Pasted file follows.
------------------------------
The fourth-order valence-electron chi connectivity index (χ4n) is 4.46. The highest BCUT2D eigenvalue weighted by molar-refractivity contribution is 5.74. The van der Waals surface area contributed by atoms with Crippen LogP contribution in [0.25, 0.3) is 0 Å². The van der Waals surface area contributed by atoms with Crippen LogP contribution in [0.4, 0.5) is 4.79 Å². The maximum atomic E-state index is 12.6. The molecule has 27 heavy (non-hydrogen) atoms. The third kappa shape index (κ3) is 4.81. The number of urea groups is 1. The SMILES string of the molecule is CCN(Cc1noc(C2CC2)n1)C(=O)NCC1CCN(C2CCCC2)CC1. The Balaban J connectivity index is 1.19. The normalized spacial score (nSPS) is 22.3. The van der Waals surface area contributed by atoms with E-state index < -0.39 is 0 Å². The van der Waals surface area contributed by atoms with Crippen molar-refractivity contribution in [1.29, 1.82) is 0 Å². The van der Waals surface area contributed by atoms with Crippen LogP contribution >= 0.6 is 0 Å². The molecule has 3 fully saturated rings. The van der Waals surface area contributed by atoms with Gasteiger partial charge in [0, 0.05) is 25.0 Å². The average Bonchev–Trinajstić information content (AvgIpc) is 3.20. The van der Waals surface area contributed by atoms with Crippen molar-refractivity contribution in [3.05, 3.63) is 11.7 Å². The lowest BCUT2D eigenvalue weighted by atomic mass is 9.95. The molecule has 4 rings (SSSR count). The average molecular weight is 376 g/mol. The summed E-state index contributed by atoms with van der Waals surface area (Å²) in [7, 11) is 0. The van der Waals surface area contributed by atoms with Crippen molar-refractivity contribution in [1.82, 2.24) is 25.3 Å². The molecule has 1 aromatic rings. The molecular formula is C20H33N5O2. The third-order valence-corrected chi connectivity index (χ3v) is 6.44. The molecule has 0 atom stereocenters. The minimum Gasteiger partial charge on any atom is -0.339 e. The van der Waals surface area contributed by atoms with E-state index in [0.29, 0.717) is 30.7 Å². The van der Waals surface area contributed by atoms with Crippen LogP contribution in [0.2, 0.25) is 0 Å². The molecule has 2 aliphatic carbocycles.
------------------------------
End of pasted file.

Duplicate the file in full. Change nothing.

The fourth-order valence-electron chi connectivity index (χ4n) is 4.46. The highest BCUT2D eigenvalue weighted by molar-refractivity contribution is 5.74. The van der Waals surface area contributed by atoms with Crippen LogP contribution in [0.25, 0.3) is 0 Å². The van der Waals surface area contributed by atoms with Crippen LogP contribution in [0.4, 0.5) is 4.79 Å². The maximum atomic E-state index is 12.6. The molecule has 27 heavy (non-hydrogen) atoms. The third kappa shape index (κ3) is 4.81. The number of urea groups is 1. The SMILES string of the molecule is CCN(Cc1noc(C2CC2)n1)C(=O)NCC1CCN(C2CCCC2)CC1. The Balaban J connectivity index is 1.19. The normalized spacial score (nSPS) is 22.3. The van der Waals surface area contributed by atoms with E-state index < -0.39 is 0 Å². The van der Waals surface area contributed by atoms with Crippen molar-refractivity contribution in [1.29, 1.82) is 0 Å². The van der Waals surface area contributed by atoms with Crippen LogP contribution >= 0.6 is 0 Å². The molecule has 3 fully saturated rings. The van der Waals surface area contributed by atoms with Gasteiger partial charge in [0, 0.05) is 25.0 Å². The average Bonchev–Trinajstić information content (AvgIpc) is 3.20. The van der Waals surface area contributed by atoms with Crippen molar-refractivity contribution in [3.05, 3.63) is 11.7 Å². The lowest BCUT2D eigenvalue weighted by atomic mass is 9.95. The molecule has 4 rings (SSSR count). The average molecular weight is 376 g/mol. The summed E-state index contributed by atoms with van der Waals surface area (Å²) in [7, 11) is 0. The van der Waals surface area contributed by atoms with Crippen molar-refractivity contribution in [1.82, 2.24) is 25.3 Å². The molecule has 1 aromatic rings. The molecular formula is C20H33N5O2. The third-order valence-corrected chi connectivity index (χ3v) is 6.44. The molecule has 0 atom stereocenters. The minimum Gasteiger partial charge on any atom is -0.339 e. The van der Waals surface area contributed by atoms with E-state index in [0.29, 0.717) is 30.7 Å². The van der Waals surface area contributed by atoms with Crippen LogP contribution in [0.2, 0.25) is 0 Å². The molecule has 2 aliphatic carbocycles.